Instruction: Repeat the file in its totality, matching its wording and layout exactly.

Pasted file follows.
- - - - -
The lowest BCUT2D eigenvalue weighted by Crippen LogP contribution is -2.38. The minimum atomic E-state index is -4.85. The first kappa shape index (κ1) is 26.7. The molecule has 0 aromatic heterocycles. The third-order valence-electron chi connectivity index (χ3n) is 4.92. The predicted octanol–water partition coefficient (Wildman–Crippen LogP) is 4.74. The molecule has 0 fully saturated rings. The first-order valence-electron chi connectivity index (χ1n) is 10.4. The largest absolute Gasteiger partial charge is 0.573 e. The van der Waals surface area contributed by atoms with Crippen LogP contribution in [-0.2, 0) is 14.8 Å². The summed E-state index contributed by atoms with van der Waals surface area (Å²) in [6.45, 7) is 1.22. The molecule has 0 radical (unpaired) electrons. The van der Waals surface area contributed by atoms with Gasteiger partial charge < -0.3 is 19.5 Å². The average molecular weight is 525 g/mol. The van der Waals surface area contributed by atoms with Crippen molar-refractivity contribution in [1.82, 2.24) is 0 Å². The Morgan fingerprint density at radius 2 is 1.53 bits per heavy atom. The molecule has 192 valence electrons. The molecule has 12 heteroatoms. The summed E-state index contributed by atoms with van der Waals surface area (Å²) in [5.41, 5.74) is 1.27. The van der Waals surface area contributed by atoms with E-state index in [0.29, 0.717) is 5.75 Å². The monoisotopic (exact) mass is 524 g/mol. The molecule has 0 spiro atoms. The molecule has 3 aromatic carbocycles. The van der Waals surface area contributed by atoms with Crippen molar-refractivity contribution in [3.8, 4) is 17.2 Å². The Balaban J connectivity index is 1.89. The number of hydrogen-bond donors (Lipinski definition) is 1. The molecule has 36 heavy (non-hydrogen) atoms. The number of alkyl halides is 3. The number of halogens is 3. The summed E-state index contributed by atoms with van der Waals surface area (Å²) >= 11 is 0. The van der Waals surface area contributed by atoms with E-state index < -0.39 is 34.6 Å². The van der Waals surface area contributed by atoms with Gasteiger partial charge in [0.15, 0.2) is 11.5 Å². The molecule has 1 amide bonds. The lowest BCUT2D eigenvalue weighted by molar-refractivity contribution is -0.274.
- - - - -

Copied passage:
The lowest BCUT2D eigenvalue weighted by Crippen LogP contribution is -2.38. The minimum atomic E-state index is -4.85. The first kappa shape index (κ1) is 26.7. The molecule has 0 aromatic heterocycles. The third-order valence-electron chi connectivity index (χ3n) is 4.92. The predicted octanol–water partition coefficient (Wildman–Crippen LogP) is 4.74. The molecule has 0 fully saturated rings. The first-order valence-electron chi connectivity index (χ1n) is 10.4. The largest absolute Gasteiger partial charge is 0.573 e. The van der Waals surface area contributed by atoms with Crippen LogP contribution in [-0.2, 0) is 14.8 Å². The summed E-state index contributed by atoms with van der Waals surface area (Å²) in [6.45, 7) is 1.22. The molecule has 0 radical (unpaired) electrons. The van der Waals surface area contributed by atoms with Gasteiger partial charge < -0.3 is 19.5 Å². The average molecular weight is 525 g/mol. The van der Waals surface area contributed by atoms with Crippen molar-refractivity contribution in [1.82, 2.24) is 0 Å². The Morgan fingerprint density at radius 2 is 1.53 bits per heavy atom. The molecule has 192 valence electrons. The molecule has 12 heteroatoms. The summed E-state index contributed by atoms with van der Waals surface area (Å²) in [5.41, 5.74) is 1.27. The van der Waals surface area contributed by atoms with E-state index in [0.29, 0.717) is 5.75 Å². The monoisotopic (exact) mass is 524 g/mol. The molecule has 0 spiro atoms. The molecule has 3 aromatic carbocycles. The van der Waals surface area contributed by atoms with Crippen molar-refractivity contribution in [3.8, 4) is 17.2 Å². The Balaban J connectivity index is 1.89. The number of hydrogen-bond donors (Lipinski definition) is 1. The molecule has 36 heavy (non-hydrogen) atoms. The number of alkyl halides is 3. The number of halogens is 3. The summed E-state index contributed by atoms with van der Waals surface area (Å²) >= 11 is 0. The van der Waals surface area contributed by atoms with E-state index < -0.39 is 34.6 Å². The van der Waals surface area contributed by atoms with Gasteiger partial charge in [0.15, 0.2) is 11.5 Å². The molecule has 1 amide bonds. The lowest BCUT2D eigenvalue weighted by molar-refractivity contribution is -0.274.